Mini Great Danes: Everything You Could Want to Know

Great Danes truly are gigantic dogs. Although, what if you are in search of a best friend with the love, affection, and look of the Great Dane, but not the size?

Mini Great Danes, while cute, are the result of a birth defect known as Dwarfism or the intentional breeding of two or more runts, who are often very unhealthy. They are sadly at risk for a plethora of health problems and a shortened life expectancy.

If you are considering adopting or buying a mini Great Dane, there is a lot you should consider before making the final decision. I’ve compiled all the information I could about miniature Great Danes right here, just for you!

What is a Mini Great Dane?

First of all, if you are expecting to find a Great Dane small enough to fit in your purse, even if it’s a large purse, you are unfortunately going to be disappointed.

Mini Great Danes are rare, and if you do find one in good health, it’s definitely not going to be a teacup dog! It’s likely that your Great Dane will be about 3 – 4 inches shorter than normal, so about 25 – 29 inches tall. That’s still pretty dang big.

Mini Great Danes are not a breed that is recognized by the AKC.

A Mini Great Dane is usually just the offspring of two runts or a puppy that suffers from Dwarfism.

Sometimes Mini Great Danes are really a mixed breed Great Dane with some other smaller dog. They may be more mutt than anything, but if these lovable creatures look like a Great Dane but smaller, they can be put in this unofficial category.

Mini Great Danes

Mini Great Danes are exactly what they sound like, a mini Great Dane!

Mini Great Danes are considered “mini” in several different circumstances. The runt of a litter might be considered a Mini Great Dane.

Otherwise, a Mini Great Dane can be specifically bred by breeding numerous smaller Great Danes until they are born to dwarfism, due to smaller than average parents.

Once again, this is discouraged. Great Danes born to dwarfism can be dangerously unhealthy.

Mini Great Dane Temperament

Great Danes have many nicknames. One of the most commonly used is the gentle giant. Although, what is a gentle giant like when it’s not so giant? Is the giant-ness correlated with the gentleness? Fortunately, no!

Purebred mini Great Danes, if they turn out healthy, will have a temperament almost identical to larger Great Danes.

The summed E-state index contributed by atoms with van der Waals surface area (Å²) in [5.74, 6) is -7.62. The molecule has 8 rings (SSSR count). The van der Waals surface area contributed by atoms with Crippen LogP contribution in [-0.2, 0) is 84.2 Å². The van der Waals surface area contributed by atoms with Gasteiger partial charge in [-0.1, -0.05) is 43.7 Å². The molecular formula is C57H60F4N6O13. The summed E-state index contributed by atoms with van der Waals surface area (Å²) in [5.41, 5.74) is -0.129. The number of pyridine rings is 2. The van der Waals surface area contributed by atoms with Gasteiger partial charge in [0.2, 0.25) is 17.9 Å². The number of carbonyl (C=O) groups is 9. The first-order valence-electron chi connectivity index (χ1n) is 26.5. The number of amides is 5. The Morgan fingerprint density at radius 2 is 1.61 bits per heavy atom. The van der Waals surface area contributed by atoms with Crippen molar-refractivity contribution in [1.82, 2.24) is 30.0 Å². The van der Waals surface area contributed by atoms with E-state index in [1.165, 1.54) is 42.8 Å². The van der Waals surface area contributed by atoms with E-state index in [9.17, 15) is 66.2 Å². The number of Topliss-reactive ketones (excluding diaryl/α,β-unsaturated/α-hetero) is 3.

Great Danes were originally bred in Germany and England, used as companions to hunters and royalty.

Hunters sought out a dog that had the endurance, strength, and soul to accompany them on long trips chasing down animals such as deer, wolves, and most famously, the European Wild Boar.

The Great Dane was eventually chosen because of its size, strength, and exceptional loyalty to their owners.

Soon after, the “boarhound” was renamed the “German Mastiff”, and owned almost exclusively by royalty and the elite upper class.

Eventually, the newly named Great Dane was popularized around the world as a breed of dog that would provide gentle and playful love and affection, while at the same time providing a sense of safety and security to the owners.

The Mini Great Dane is practically identical in every way but one: its size (obviously).

The Mini Great Dane provides the gentle love and affection as a fully grown Great Dane but can be unpredictable when it comes to security.

If your Mini Great Dane is truly mini, it is possible he could be less confident in his ability to provide security. His bark may be worse than his bite, especially if he is facing issues common to mini-bred dogs.

Mini Great Dane Mixes

When Great Danes are purposely bred with smaller breeds in order to create a miniature Great Dane, results can vary greatly.

They can also be considered mini by mixing a Great Dane with a smaller dog, such as a Boxer or Siberian Husky.

Often, results of mixing a Great Dane and a smaller breed result in a more medium or large sized dog.

The most popular smaller breeds mixed with the Great Dane include:

Great Dane Siberian Husky Mix

The Great Dane, when mixed with a Siberian Husky, will likely turn out about the size of a large husky or about 24 inches to 28 inches in size and around 120 lbs.

With features similar to a Husky, with the body type of a Great Dane, this mix will leave you satisfied with its gentle Great Dane-like behavior, as well as its occasional hyperactivity like that of the Husky.

Great Dane Boxer Mix

A Great Dane Boxer mix is commonly referred to as a Boxane but some may consider this dog to be a mini Great Dane. This adorable mix will likely stay a bit smaller for the first 2-3 years due to its Boxer blood.

A mix of this size will likely be 80+ lbs and 25 – 28 inches tall.

The Boxane, fortunately, will also have a shiny, light fur coat that will be easy to care for.

Great Dane Rottweiler Mix

Known as the Weiler Dane, this may be one of the smaller mixes you can achieve when mix breeding a Great Dane.

The Weiler Dane will likely still turn out fairly large, muscular, and tough.

With the love, care, and the fierceness of both the Great Dane and the Rottweiler, you can be sure that this mix will love and protect you to the ends of the Earth!